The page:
10 Polyramblers were not put off by the rain to do part 13 of the London Loop. The rain soon stopped to be replaced by a cloudy day which cleared up in the afternoon. After reaching Enfield Lock and following the River Lea for a short while, we climbed into the Sewardstone Hills from where we could see the King George V reservoir which supplies London’s water. We were accompanied by music as we walked into Gilwell Park, as there was a jamboree in the home of scouting in the UK. Continue reading Saturday 5 September 2015 – Loop 13: Enfield Lock to Chigwell
Thirty six PolyRamblers spent the bank holiday weekend in North Wales staying in self catering student accommodation at the University of Bangor. On arrival we took a walk down to the beautifully restored Victorian Pier with views across the Menai Strait to Anglesey. That evening we had a very good dinner at Brasserie 1884 in the University complex. The main challenge of the weekend was to climb Snowdon via the Miners Track and Rhyd Ddu path. Continue reading Weekend in Bangor (North Wales) – 28 August to 1 September 2015
Despite perfect weather, the day didn’t start auspiciously. Pam & Tim arrived at London Bridge in good time but without tickets, only to find the concourse filled with a snaking queue of hopeful travellers all trying to get tickets from the 2 functioning machines. The Ticket Office being likewise besieged, they managed to get through the Barrier hoping to throw themselves on the compassion of the person at the Excess Fares booth but that was similarly overwhelmed by confused families all trying, & presumably failing, to make sense of the Railway ticketing system. Pam made it onto the train but Tim, not having a Freedom Pass, didn’t which was sad as he missed a lovely day.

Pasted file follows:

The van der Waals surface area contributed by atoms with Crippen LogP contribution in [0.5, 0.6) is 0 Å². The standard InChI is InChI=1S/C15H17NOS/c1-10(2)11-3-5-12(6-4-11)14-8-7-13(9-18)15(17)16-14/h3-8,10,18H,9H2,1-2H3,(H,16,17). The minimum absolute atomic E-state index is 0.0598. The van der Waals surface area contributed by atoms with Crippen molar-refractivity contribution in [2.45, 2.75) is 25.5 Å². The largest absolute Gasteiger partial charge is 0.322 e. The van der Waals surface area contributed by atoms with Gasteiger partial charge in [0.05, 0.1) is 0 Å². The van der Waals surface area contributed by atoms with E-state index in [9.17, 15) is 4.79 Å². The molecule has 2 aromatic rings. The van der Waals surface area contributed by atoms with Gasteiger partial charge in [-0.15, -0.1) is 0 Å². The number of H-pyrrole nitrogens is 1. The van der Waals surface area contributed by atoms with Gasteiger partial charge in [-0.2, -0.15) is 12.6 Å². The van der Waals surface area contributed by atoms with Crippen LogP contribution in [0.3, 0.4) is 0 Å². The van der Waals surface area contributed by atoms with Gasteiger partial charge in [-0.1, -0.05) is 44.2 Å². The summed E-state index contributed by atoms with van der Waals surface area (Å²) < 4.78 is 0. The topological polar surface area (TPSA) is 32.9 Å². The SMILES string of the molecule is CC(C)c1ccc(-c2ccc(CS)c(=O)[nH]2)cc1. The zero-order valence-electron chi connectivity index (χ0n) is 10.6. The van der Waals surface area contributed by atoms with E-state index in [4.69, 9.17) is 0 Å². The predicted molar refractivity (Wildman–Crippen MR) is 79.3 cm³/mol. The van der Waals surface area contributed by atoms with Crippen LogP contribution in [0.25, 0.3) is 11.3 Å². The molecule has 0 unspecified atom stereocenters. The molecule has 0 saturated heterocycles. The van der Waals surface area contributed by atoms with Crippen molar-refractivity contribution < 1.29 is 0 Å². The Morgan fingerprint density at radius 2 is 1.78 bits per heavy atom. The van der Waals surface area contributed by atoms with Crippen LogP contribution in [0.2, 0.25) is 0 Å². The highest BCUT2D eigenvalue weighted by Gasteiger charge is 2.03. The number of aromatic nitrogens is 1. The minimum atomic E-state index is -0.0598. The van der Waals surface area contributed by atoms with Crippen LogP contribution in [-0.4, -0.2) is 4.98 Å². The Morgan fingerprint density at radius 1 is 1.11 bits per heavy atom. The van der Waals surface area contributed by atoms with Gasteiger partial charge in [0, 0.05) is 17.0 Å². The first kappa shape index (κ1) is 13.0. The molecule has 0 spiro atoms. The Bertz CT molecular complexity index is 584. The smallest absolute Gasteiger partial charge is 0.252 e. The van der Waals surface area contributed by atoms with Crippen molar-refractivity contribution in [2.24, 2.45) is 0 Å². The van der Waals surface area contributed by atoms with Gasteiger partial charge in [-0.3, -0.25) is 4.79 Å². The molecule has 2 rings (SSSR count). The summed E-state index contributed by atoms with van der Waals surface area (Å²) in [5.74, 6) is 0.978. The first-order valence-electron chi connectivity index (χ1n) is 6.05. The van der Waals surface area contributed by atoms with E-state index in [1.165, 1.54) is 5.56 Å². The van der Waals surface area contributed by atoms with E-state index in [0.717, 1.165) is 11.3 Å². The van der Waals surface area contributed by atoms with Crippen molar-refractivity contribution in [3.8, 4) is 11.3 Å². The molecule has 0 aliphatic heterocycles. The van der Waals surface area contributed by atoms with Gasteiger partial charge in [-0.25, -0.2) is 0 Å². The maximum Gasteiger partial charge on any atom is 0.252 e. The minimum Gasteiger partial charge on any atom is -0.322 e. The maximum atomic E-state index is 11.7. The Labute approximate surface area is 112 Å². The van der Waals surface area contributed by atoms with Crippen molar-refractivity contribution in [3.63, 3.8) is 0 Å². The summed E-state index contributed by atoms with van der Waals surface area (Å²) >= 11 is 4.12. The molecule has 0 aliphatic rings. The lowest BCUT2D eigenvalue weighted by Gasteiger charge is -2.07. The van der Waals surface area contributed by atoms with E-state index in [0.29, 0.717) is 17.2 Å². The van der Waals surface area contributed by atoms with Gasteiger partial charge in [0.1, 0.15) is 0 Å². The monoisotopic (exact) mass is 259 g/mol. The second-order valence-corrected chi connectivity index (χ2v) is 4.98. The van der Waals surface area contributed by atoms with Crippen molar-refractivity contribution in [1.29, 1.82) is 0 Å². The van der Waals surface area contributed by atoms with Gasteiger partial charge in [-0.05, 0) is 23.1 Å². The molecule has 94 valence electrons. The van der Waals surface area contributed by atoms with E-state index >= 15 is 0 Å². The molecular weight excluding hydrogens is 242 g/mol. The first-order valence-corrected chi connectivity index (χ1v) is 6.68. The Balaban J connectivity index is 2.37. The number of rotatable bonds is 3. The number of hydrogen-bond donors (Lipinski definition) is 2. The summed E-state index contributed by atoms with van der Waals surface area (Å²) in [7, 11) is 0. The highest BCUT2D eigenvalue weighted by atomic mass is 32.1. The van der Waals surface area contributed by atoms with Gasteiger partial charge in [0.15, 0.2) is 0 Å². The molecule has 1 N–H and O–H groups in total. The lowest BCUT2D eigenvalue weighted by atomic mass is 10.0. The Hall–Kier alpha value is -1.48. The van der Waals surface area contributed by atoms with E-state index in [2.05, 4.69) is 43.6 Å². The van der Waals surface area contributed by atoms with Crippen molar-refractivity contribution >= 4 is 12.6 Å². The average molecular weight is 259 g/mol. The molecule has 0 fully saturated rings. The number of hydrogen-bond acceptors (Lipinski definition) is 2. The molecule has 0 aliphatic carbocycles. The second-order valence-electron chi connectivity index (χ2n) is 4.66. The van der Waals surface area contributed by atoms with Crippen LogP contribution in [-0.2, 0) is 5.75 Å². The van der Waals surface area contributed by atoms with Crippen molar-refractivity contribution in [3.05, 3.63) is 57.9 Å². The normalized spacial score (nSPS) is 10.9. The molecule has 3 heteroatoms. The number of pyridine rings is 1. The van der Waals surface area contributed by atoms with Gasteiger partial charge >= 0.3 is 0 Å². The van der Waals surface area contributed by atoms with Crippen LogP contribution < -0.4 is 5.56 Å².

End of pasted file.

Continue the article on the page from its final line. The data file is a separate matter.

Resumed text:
Ten walkers made the longish journey from Waterloo to Shawford in Hampshire on Saturday morning to meet up with leader Roy who lives in the area. Soon we were up on Shawford down and crossing the M3 to Compton Down. It was not an arduous walk, undulating rather than hilly, and Roy treated us gently, with frequent pauses for information about the history of the area.
He had certainly done his research – we learnt about the mizmaze (turf maze) on St Catherine’s Hill, the WW1 troop camps surrounding Winchester and the history of Richard Cromwell (son of Oliver) in the village of Hursley, where we stopped for lunch at the Kings Head. Roy raised the bar for leaders by providing a handout on the history of the area – which is proving a great help in writing this report! Either side of lunch we picked up the Monarch’s Way, a 615 mile footpath marking the approximate route Charles II took escape after defeat at the Battle of Worcester. All too soon we were going back under the M3 and into the prosperous commuter town of Shawford with some impressive properties. With a 50 minute wait for our train we stopped to look for fish in the Itchen Navigation and then repaired to the pub across the road in search of liquid refreshment. Unfortunately the service was so slow that most of the group gave up.
Thanks Roy for a very enjoyable and informative day. Gillian
photo of King’s Head Hursley by Peter Facey
Stuart and I met 13 walkers at Luton station on a warm, sunny Saturday morning for stage 2 of the Icknield Way. A 15 minute trip on the guided busway took us back to Dunstable where we finished in May. A long green lane took us to steep steps to cross the A5 and we continued north, stopping briefly to try some delicious cultivated blackberries growing just above a sewage works. Later we had to negotiate the diggers starting work on the A5/M1 link road. Soon Continue reading Saturday 8th August Icknield Way Stage 2 Dunstable to Streatley